Yasmeen Shabsough, Jordan steps up to the challenge!

Meet Yasmeen Shabsough from Jordan. She’s won the Jordan Premier League four times with Amman Club, and has represents her country at the World Championships amongst others. She tells us here what it is like to be a young female athlete trying to compete at the highest level and why she is joining the Equal Playing Field squad.

Want to help Yasmeen and her teammates get up Mt Kilimanjaro and inspire the next generation? Visit https://startsomegood.com/equalplayingfield

I was only five years old when I started playing football. I played football while other girls jumped skipping ropes. At the age of 12 I had my first training at Amman Club and from that time my official football journey began. At the age of 13 I was chosen to play for the national team and my first national tournament was in Sri Lanka 2009.

Jordan was chosen to host the FIFA U17 Women’s World Cup 2016 — and as part of the organizing committee, I am so proud to have made this huge event unforgettable. For the first time in Jordan’s football history our national football stadium was sold out!

My family are like my backbone. The support of my family is one of the most important factors that has helped me to continue with my passion in football. My mum is selfless, always working hard, preparing food to break fast during Ramadan, but drives me to my training without eating so I’m not late. My dad is my biggest cheerleader. He never misses my matches and always gives me tips at half time. My big brother joins me in my friendly matches with friends. He is a good player too.

In the beginning, being a girl who plays football in Jordan was not accepted by people. They did not believe that a young girl can play football; nor that she should. People only started accepting and supporting us when we were doing better than the men’s teams.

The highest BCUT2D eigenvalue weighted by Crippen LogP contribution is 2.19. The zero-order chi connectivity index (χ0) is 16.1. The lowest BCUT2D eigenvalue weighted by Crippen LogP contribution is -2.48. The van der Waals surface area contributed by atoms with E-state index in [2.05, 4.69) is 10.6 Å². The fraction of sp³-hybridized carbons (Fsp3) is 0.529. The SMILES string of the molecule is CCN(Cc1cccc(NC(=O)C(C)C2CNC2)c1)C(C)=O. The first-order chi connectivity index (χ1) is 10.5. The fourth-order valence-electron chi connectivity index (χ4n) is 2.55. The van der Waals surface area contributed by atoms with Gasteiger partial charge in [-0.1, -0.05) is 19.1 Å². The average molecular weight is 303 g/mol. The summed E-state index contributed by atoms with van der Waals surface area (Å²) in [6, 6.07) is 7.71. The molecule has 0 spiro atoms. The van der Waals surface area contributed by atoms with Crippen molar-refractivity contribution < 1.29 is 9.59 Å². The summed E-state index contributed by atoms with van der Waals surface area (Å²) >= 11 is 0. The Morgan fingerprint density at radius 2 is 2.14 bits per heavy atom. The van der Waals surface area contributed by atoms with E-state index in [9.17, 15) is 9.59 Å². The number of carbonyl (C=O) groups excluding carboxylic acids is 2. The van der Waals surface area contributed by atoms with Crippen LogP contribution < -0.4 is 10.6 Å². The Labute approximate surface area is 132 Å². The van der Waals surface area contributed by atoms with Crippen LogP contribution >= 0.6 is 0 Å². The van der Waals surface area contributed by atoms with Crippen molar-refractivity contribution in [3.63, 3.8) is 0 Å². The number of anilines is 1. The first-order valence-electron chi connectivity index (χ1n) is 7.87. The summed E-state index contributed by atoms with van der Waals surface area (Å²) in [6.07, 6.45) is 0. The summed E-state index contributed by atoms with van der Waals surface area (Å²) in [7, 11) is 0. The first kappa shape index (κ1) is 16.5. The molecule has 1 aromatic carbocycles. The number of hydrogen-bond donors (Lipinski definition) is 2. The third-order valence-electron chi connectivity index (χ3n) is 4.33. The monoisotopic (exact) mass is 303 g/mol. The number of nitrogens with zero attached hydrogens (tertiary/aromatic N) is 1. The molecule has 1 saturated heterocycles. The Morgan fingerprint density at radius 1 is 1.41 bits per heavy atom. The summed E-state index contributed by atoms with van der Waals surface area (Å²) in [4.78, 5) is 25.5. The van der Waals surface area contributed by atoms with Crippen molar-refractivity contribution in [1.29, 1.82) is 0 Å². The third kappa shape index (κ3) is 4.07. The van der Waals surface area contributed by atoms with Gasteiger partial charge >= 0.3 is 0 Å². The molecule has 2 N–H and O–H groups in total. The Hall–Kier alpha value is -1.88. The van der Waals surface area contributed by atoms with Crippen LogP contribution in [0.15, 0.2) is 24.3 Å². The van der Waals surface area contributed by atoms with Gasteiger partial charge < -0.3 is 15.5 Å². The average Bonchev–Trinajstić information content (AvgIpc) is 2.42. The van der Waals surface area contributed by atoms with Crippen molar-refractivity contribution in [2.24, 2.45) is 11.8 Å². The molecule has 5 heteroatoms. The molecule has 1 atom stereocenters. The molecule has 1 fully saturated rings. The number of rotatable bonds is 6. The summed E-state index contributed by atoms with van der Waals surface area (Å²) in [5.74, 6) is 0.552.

Still, each challenge I face in my life is a mountain.

I remember one time when I was heading to a game, and a woman stopped me in the street, looked at me in the face and said “I hate girls who play football”. I was shocked — but at the same time I wanted to show her that people like her will only be a motivation for me to do my best. That day, I captained my team and we reached the final. I even scored the winning goal and brought the cup with me back to school. I will never care for what people think about me and I will keep on doing what I love because I can.

For me equality is explained through the application of laws, rights and obligations. Equality means no discrimination with respect to sex, age, religion or ethnicity. But every day we go to our jobs throughout the day and later we go training — we can still not make a living from football, though it takes up our lives. I have little social or family time.

In the future, I hope that applying equal rights will lead to equal pay for women in all jobs and for me in particular football. I strongly believe that if women are given equal rights they will be able to build a better future for humanity. Equality will empower women to perform better and make choices with no oppression and this will provide a better future to the family and to the society.

Football has taught me so much.

Football made me realize that I have to do my best and never stop trying until I get what I want.

Football also taught me teamwork — and how to manage my ego and understand that a goal to be achieved it is the work of several people and their talents are important to reach that goal.

Football opened the door for me to travel to different parts of the world where I learned that diversity and differences are important for a better world. I am more tolerant of differences today through football.

Football showed me the cultural constraints that stops other girls and women in my country and other countries from giving them opportunities to do something they love.

Climbing Kilimanjaro will help me to encourage many girls and young women in my country to change their view about themselves and other women. I want to promote football and encourage every young woman to take up this beautiful game!

Joining other women from different parts of the world is a message to the whole world that football can unite us as humans, regardless of our countries, religions, colors or any other differences.

If you would like to support Yasmeen and her team mates break a world record and inspire a new generation please donate here https://startsomegood.com/equalplayingfield

To find out more about the challenge, please go to www.equalplayingfield.com

One clap, two clap, three clap, forty?

By clapping more or less, you can signal to us which stories really stand out.